Leaders from China and the EU have pledged to finalize negotiations for their Comprehensive Investment Agreement next year, announcing their target date and further details about the process during a summit in Brussels, Belgium, on April 9, 2019.
European Council President Donald Tusk, European Commission President Jean-Claude Juncker and Chinese Premier Li Keqiang issued a joint statement outlining various objectives for the negotiations, naming “liberalization commitments” as a priority area for 2019 discussions.
Beijing and Brussels launched formal negotiations on the proposed investment agreement in 2013 and confirmed its scope in 2016. They have held 20 rounds to date, with the latest taking place in February 2019. That round included talks on market access offers, ISDS, state–state dispute settlement and language involving sustainable development. The 21st negotiating round is slated for June, though technical talks were planned for early April and are also expected in May.
The China–EU investment negotiations are being conducted as a standalone process, which was a notable first for the European Commission at the time that talks were launched. The two sides are not currently negotiating an FTA, though European Commission officials have previously said that the results of the investment discussions could help determine whether to pursue a trade agreement with Beijing, among various other factors.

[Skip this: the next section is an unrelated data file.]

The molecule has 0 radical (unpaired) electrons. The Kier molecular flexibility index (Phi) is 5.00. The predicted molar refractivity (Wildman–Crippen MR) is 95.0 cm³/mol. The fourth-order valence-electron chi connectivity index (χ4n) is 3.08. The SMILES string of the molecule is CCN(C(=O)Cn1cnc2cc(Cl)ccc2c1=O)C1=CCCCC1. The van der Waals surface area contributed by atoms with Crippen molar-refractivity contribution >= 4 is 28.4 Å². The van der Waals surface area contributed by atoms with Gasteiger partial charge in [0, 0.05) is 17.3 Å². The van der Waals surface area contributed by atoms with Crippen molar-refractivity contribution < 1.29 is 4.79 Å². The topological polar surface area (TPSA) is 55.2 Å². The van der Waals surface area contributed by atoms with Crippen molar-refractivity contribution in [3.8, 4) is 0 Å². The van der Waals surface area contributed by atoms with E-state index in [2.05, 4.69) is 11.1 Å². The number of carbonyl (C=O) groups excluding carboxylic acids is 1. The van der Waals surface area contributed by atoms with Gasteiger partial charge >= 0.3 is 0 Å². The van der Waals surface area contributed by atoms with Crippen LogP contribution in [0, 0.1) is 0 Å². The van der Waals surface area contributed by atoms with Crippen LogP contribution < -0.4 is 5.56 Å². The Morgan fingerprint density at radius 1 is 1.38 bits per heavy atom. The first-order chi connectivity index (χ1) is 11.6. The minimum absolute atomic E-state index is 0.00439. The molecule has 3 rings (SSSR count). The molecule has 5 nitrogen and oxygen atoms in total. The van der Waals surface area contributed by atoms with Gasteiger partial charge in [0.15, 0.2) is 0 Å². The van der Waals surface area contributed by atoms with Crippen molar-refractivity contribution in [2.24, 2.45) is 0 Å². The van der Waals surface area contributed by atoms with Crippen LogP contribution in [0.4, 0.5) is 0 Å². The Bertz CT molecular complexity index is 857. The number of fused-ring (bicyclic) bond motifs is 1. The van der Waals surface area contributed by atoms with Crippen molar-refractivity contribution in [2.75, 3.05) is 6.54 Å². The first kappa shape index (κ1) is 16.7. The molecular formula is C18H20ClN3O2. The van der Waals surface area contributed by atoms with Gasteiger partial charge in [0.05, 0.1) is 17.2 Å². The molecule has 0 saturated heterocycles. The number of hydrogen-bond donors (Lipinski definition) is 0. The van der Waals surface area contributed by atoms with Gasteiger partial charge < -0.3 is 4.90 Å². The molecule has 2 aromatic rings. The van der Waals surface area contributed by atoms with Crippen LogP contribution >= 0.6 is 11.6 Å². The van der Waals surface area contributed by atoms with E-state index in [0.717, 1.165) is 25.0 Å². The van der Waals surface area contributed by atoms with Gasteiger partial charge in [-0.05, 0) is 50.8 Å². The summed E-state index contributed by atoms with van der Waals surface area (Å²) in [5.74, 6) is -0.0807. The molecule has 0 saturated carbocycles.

Leaders said in Brussels this April that they hope to see an “ambitious” investment agreement, including a “balanced investment protection framework” as well as better market access terms than are currently in place. They have announced a “stocktaking” for their next leaders’ level summit, though the dates for this meeting have not been publicly announced.
They also established a “political mechanism” to regularly track the negotiations and provide an assessment of the negotiating state of play before 2020.